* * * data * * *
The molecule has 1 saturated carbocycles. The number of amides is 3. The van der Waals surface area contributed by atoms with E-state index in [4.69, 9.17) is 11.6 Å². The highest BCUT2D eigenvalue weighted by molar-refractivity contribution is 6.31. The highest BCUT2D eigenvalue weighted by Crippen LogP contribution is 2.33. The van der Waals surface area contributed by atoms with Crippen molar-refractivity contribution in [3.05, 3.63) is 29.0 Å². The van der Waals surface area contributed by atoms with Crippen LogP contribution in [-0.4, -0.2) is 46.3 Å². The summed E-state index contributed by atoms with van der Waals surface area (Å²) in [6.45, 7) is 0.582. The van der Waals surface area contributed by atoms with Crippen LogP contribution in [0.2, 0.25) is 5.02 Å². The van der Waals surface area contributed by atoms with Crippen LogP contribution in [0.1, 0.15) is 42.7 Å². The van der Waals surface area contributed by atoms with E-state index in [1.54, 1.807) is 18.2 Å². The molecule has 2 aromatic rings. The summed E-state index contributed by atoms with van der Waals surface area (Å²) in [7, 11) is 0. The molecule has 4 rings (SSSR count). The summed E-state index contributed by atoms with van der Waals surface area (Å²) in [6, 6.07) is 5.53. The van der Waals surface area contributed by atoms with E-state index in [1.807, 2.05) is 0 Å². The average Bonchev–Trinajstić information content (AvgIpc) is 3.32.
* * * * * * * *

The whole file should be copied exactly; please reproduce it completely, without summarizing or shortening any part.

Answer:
The molecule has 1 saturated carbocycles. The number of amides is 3. The van der Waals surface area contributed by atoms with E-state index in [4.69, 9.17) is 11.6 Å². The highest BCUT2D eigenvalue weighted by molar-refractivity contribution is 6.31. The highest BCUT2D eigenvalue weighted by Crippen LogP contribution is 2.33. The van der Waals surface area contributed by atoms with Crippen molar-refractivity contribution in [3.05, 3.63) is 29.0 Å². The van der Waals surface area contributed by atoms with Crippen LogP contribution in [-0.4, -0.2) is 46.3 Å². The summed E-state index contributed by atoms with van der Waals surface area (Å²) in [6.45, 7) is 0.582. The van der Waals surface area contributed by atoms with Crippen LogP contribution in [0.2, 0.25) is 5.02 Å². The van der Waals surface area contributed by atoms with Crippen LogP contribution in [0.1, 0.15) is 42.7 Å². The van der Waals surface area contributed by atoms with E-state index in [1.54, 1.807) is 18.2 Å². The molecule has 2 aromatic rings. The summed E-state index contributed by atoms with van der Waals surface area (Å²) in [7, 11) is 0. The molecule has 4 rings (SSSR count). The summed E-state index contributed by atoms with van der Waals surface area (Å²) in [6, 6.07) is 5.53. The van der Waals surface area contributed by atoms with E-state index in [1.807, 2.05) is 0 Å². The average Bonchev–Trinajstić information content (AvgIpc) is 3.32.